A6.102 HMRC policy
Investigation work has long been part of HMRC's agenda, its importance increasing over the years to combat the purportedly ever-increasing tax gap. In their 2011/12 annual report HMRC reported that in the five years since their creation in 2005, they had almost doubled compliance yields to £16.7 billion. This figure also represented an increase of £2.8 billion over the previous year, 2010/11 and more than double the 2005 compliance yield. In the same report, they highlight that it is part of their strategy to increase additional revenues to the Exchequer by £20bn a year by 2015. There are regular announcements of further resources being devoted to compliance work and it has been announced that HMRC will be able to re-invest £917m, from the savings they make from a Spending Review, to tackle avoidance, evasion and criminal attacks. This level of investment indicates the importance HMRC accord to compliance work. A detailed analysis of the yield from tackling non-compliance, was formerly published annually, in HMRC's Autumn Performance Report, but no such analysis has been published for some years.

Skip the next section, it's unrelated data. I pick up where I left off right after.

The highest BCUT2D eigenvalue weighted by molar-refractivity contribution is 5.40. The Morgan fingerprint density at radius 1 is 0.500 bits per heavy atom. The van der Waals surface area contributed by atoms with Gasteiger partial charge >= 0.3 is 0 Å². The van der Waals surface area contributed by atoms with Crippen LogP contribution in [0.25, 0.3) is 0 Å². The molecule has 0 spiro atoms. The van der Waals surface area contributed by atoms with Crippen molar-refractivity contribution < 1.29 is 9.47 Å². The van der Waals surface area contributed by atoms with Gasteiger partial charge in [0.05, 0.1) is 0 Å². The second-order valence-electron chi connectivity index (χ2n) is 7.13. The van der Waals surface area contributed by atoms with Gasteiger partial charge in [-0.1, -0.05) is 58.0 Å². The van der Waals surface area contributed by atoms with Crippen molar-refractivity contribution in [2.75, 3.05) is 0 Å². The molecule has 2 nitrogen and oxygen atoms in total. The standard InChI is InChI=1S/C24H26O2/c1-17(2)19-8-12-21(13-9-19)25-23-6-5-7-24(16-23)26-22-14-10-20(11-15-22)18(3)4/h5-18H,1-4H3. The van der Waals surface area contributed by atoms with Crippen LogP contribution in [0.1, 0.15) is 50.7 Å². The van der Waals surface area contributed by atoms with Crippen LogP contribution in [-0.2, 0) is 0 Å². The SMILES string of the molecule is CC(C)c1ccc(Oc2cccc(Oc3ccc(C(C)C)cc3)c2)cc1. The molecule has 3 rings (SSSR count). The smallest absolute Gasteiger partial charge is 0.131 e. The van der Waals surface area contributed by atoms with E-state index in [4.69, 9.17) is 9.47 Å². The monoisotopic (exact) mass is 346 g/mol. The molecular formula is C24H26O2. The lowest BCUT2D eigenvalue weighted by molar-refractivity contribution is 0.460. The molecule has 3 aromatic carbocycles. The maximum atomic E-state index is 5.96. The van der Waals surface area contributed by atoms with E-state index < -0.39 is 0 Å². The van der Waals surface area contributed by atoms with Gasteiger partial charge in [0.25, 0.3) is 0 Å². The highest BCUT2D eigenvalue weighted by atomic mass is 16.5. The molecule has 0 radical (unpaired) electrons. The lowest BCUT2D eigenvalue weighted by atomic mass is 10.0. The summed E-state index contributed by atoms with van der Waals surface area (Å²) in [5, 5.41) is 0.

HMRC's enquiry and investigation programme is largely based on risk assessment to concentrate resources on areas where it is felt that there is likely to be the most risk of tax loss. Their aim is to achieve a civil, negotiated settlement in the vast majority of cases, incorporating the tax lost, interest and penalties. Even in cases of fraud handled by Special Investigations (see A7.423), HMRC use the Contractual Disclosure Facility
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